Tuesday, September 17, 2013
Unknown Heroes Before My Time Pt. 11: Mike Andrews
Mike Andrews came up with the Red Sox in the mid-1960's. He flew by under the radar because he came up at the same time as Jim Lonborg, Rico Petrocelli, George Scott, and Reggie Smith and while Carl Yastrzemski and Tony Conigliaro were becoming stars. So few noticed that the second-baseman was a pretty good contact hitter.
Andrews was a rookie in 1967. That season he hit .263/.346/.352 with eight home runs and 40 RBIs. He walked almost as much as he struck out and played good defense. In 1968 his numbers increased somewhat, but it was 1969 when Andrews really came into his own. That was his All Star season as he hit .293/.390/.455 with 15 home runs and 59 RBIs. Impressive numbers for a middle infielder at the time. He hit 17 home runs and drove in 65 in 1970, but his slash line was not as good.
Andrews was traded to the White Sox before the 1971 season for future Hall of Famer Luis Aparicio. He had a good season in fewer games in 1971. In 1972 he started to decline and eventually found himself in Oakland in 1973 when he played for the eventual World Champs. Andrews was briefly famous when A's owner Charlie Finley attempted to replace him on the World Series roster after making back-to-back errors. Finley tried to force him to sign an affidavit claiming he was injured to replace him with Manny Trillo. The problem was that Andrews was not injured and he refused to sign the affidavit. Teammates were upset and manager Dick Williams decided to quit the A's after the season. Andrews was eventually released by Finley and never played in the Majors again.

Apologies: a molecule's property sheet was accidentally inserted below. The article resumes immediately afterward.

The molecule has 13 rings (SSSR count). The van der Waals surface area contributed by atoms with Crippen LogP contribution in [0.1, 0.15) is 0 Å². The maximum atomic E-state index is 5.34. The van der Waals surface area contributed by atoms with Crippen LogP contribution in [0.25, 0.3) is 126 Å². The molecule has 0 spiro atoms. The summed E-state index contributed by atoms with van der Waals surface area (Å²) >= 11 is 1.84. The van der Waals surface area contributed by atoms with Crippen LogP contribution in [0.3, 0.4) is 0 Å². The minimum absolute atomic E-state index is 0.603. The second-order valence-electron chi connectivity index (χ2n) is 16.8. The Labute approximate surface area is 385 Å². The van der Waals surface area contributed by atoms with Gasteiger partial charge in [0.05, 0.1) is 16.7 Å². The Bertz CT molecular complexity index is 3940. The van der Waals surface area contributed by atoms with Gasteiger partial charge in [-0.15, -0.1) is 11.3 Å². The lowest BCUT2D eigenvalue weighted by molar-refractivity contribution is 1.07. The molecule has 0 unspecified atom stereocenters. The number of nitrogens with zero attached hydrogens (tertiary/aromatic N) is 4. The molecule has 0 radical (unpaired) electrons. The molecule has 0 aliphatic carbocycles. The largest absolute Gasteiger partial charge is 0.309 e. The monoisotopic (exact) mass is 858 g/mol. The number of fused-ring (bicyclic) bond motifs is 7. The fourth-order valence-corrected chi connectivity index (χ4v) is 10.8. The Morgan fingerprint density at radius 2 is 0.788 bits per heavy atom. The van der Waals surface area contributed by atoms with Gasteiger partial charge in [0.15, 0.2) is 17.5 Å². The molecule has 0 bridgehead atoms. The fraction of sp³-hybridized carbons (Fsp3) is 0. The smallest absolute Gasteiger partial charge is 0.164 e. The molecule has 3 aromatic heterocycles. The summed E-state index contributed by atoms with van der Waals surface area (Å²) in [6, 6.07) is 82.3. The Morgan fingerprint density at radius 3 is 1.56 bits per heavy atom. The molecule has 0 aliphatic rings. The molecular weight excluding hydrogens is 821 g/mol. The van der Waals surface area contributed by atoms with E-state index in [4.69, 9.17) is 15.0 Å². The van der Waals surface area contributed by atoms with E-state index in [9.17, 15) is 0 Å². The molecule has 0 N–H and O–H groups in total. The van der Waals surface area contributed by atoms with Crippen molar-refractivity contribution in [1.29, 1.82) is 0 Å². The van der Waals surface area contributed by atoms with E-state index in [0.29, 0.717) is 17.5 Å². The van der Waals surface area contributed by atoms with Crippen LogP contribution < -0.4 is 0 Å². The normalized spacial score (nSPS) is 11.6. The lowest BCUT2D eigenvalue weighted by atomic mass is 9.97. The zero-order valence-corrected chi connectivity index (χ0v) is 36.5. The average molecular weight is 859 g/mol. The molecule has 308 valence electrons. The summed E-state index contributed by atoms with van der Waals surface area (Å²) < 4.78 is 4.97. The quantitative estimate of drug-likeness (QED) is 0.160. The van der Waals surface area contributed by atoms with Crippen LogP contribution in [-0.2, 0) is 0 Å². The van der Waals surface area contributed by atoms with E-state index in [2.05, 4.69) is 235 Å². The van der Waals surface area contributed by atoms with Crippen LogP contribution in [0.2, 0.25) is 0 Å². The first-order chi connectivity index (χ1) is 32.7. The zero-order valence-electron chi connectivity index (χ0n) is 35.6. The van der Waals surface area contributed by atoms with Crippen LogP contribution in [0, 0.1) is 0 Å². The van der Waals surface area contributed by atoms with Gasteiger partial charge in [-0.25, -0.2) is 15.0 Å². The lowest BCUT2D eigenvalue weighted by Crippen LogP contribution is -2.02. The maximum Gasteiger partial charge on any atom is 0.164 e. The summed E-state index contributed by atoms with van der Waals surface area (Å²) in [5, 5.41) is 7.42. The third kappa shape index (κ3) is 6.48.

Mike Andrews has been the CEO of the Jimmy Fund for the last 25 years.